Heritage Conservation Act Transformation Project

Last updated on February 16, 2024

The Heritage Conservation Act Transformation Project (HCATP) aims to reform the Heritage Conservation Act (HCA) to align with the UN Declaration on the Rights of Indigenous Peoples (PDF, 150KB). An updated and amended HCA will benefit all people in British Columbia.

Action 4.35 of the Declaration Act Action Plan (PDF, 3.7MB) commits the province to “Work with First Nations to reform the Heritage Conservation Act to align with the UN Declaration, including shared decision-making and the protection of First Nations cultural, spiritual, and heritage sites and objects.”

On this page

Project background

The purpose of the HCA is to encourage and facilitate the protection and conservation of cultural heritage in B.C. There are over 62,000 protected heritage sites in B.C. 90% of protected heritage sites are of First Nations origin.

For many years, Modern Treaty Nations, First Nations, and stakeholders (industry, landowners, professional archaeologists, etc.) have raised challenges with the HCA and its administration. Some administrative amendments were made to the HCA in 2019 but significant changes have not been made to the legislation since 1996. First Nations continue to call for increased protection of culturally important sites and implementation of the UN Declaration.

In 2019, the Government of B.C. passed the Declaration on the Rights of Indigenous Peoples Act, which requires that all measures must be taken to make laws in B.C. consistent with the UN Declaration. To this end, the Declaration Act Action Plan (PDF, 3.7MB) includes Action 4.35, which commits the Province to “Work with First Nations to reform the Heritage Conservation Act to align with the UN Declaration, including shared decision-making and the protection of First Nations cultural, spiritual, and heritage sites, and objects.”

The Province recognizes the need to transform the HCA to better meet the needs of all people in British Columbia. Transforming the HCA will provide for alignment with the UN Declaration and will support the provincial mandate of lasting and meaningful reconciliation. It will also aim to increase certainty and stability for First Nations, landowners, proponents, developers, and government, while supporting sound decision making.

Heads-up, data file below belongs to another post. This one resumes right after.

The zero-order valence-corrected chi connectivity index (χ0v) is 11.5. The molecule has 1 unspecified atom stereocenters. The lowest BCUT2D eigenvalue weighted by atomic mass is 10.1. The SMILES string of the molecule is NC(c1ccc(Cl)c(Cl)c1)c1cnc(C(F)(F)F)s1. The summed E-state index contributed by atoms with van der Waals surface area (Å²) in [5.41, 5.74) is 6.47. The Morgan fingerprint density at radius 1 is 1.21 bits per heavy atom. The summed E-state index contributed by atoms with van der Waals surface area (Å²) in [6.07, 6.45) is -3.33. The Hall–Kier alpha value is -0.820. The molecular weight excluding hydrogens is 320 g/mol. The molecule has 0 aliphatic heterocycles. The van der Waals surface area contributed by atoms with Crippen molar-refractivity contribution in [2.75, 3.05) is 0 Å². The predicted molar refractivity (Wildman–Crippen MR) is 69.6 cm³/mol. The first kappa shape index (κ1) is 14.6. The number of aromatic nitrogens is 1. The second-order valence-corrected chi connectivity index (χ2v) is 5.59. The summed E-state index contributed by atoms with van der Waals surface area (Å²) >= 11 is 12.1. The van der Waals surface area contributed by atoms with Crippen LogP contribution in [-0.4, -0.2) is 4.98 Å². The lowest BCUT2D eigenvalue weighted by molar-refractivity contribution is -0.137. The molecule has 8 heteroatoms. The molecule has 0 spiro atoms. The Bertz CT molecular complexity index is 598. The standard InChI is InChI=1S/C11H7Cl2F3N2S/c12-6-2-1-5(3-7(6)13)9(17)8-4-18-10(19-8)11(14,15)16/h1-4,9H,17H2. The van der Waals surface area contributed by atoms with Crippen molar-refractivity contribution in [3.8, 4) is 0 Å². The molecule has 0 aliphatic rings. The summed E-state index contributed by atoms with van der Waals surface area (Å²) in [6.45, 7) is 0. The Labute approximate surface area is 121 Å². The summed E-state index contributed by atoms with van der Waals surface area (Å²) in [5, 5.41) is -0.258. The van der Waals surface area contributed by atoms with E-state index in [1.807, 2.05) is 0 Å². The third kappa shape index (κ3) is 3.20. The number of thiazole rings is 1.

Project design

The HCA transformation work is intended to ensure consistency between the HCA and the UN Declaration. This work is to be undertaken in consultation and cooperation with First Nations, including through continued partnership with the Alliance of BC Modern Treaty Nations.

The Joint Working Group on First Nations Heritage Conservation (JWG), which includes members appointed by the First Nations Leadership Council (FNLC) and the Provincial government, has been leading the HCA transformation process. The JWG serves as a forum for cooperation and dialogue between the Province and FNLC on heritage matters.

Given the need for broad and meaningful engagement with First Nations and stakeholders, the HCATP is envisioned to be a multi-year process.

Project updates

Phase 1 (2022): Phase 1 engagement took place in Summer and Fall 2022. All First Nations, as well as key stakeholders who interact with the HCA were invited to participate. To support meaningful engagement, a Backgrounder document on the HCATP was developed by the JWGFNHC to guide and inform dialogue:

Outcomes from Phase 1 engagement with First Nations and stakeholders are outlined in the following What We Heard Reports:

Phase 2 (2023): A package of proposed short-term legislative, regulatory, policy, and programmatic changes was developed in consultation and collaboration with the JWGFNHC, with input from the Alliance of B.C. Modern Treaty Nations. These proposed changes were informed by years of feedback, including feedback gathered during Phase 1 engagement.

In fall 2023, broad engagement on the proposed policy changes took place with First Nations, Modern Treaty Nations, and key stakeholders. The input and analysis from the engagement sessions helped identify priority areas and potential options for transforming the HCA and its administration. Feedback indicated that the proposed changes are focused in the right areas, but there is opportunity to conduct more engagement with partners to build out these proposals further.

Outcomes from Phase 2 engagement with First Nations and stakeholders are outlined in the following What We Heard Report.

Current Status (updated January 2024)

Given recent feedback, rather than introducing a near-term package of legislative amendments this mandate, the HCATP will instead work towards the development of a more comprehensive package. This means that changes will not be introduced this legislative session, but will be developed for future legislative sessions, which will allow time to ensure the proposed legislative amendments are more responsive to First Nations and stakeholder feedback.

The Province remains committed to aligning its laws with the UN Declaration, in accordance with s.3 of the Declaration Act, enhancing First Nations in B.C.’s management of their cultural heritage as set out in the Declaration Act Action Plan commitment 4.35, and transforming the HCA for the benefit of all people in British Columbia.

In the interim, as we work to transform the HCA, the Ministry of Forests’ Archaeology Branch will be directed by the spirit of feedback outlined in the What We Heard Reports and will continue to work towards government’s commitments to implement the UN Declaration.

Questions and input regarding the HCATP can be shared by email to EngageHCA@gov.bc.ca.

 

Contact Information

Do you have questions about the HCATP process?